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Exp Neurol. 2011 Sep;231(1):97-103. doi: 10.1016/j.expneurol.2011.05.020. Epub 2011 Jun 13.

Breathing patterns after mid-cervical spinal contusion in rats.

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Department of Comparative Biosciences, University of Wisconsin, Madison, WI 53706-1102, USA.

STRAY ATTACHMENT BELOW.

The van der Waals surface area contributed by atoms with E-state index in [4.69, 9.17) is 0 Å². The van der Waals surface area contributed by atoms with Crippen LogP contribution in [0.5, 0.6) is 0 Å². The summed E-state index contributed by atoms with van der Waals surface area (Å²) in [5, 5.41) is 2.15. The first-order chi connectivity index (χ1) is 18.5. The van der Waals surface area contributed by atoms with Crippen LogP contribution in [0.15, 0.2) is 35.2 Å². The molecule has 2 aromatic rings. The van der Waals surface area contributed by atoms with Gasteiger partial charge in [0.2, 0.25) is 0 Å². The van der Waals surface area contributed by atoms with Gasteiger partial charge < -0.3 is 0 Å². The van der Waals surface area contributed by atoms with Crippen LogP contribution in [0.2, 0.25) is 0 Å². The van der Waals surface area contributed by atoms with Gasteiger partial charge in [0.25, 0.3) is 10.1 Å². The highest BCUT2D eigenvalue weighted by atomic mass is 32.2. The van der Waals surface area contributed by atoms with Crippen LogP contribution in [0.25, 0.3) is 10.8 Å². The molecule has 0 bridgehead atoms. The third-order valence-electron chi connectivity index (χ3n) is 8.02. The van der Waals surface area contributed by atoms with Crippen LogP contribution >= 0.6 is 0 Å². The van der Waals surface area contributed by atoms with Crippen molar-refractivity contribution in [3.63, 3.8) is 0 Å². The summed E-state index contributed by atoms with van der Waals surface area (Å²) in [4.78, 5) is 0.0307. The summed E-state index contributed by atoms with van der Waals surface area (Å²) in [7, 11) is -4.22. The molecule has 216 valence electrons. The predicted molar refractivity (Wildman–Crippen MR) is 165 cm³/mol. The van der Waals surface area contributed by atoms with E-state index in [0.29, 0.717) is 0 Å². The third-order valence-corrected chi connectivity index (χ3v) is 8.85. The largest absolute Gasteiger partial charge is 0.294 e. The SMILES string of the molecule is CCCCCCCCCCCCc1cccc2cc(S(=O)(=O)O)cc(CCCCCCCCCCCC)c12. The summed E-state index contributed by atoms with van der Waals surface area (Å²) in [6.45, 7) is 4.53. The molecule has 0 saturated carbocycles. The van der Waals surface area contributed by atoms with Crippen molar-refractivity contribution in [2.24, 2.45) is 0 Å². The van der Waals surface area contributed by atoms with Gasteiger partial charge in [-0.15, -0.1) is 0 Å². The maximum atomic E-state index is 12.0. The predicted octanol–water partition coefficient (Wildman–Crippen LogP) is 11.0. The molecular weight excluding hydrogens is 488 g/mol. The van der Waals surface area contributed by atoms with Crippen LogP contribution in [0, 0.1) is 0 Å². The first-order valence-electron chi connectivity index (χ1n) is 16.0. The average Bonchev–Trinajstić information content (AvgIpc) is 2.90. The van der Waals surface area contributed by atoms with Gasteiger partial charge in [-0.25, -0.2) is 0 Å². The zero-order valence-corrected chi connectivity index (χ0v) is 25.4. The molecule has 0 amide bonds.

Respiratory failure is the leading cause of death after cervical spinal injury. We hypothesized that incomplete cervical spinal injuries would alter respiratory pattern and initiate plasticity in the neural control of breathing. Further, we hypothesized that the severity of cervical spinal contusion would correlate with changes in breathing pattern. Fourteen days after C4-C5 contusions, respiratory frequency and tidal volume were measured in unanesthetized Sprague Dawley rats in a whole body plethysmograph. Phrenic motor output was monitored in the same rats which were anesthetized, vagotomized, paralyzed and ventilated to eliminate and/or control sensory feedback that could alter breathing patterns. The extent of spinal injury was approximated histologically by measurements of the injury-induced cyst area in transverse sections; cysts ranged from 2 to 28% of spinal cross-sectional area, and had a unilateral bias. In unanesthetized rats, the severity of spinal injury correlated negatively with tidal volume (R(2)=0.85; p<0.001) and positively with breathing frequency (R(2)=0.65; p<0.05). Thus, the severity of C4-C5 spinal contusion dictates post-injury breathing pattern. In anesthetized rats, phrenic burst amplitude was decreased on the side of injury, and burst frequency correlated negatively with contusion size (R(2)=0.51; p<0.05). A strong correlation between unanesthetized breathing pattern and the pattern of phrenic bursts in anesthetized, vagotomized and ventilated rats suggests that changes in respiratory motor output after spinal injury reflect, at least in part, intrinsic neural mechanisms of CNS plasticity initiated by injury.

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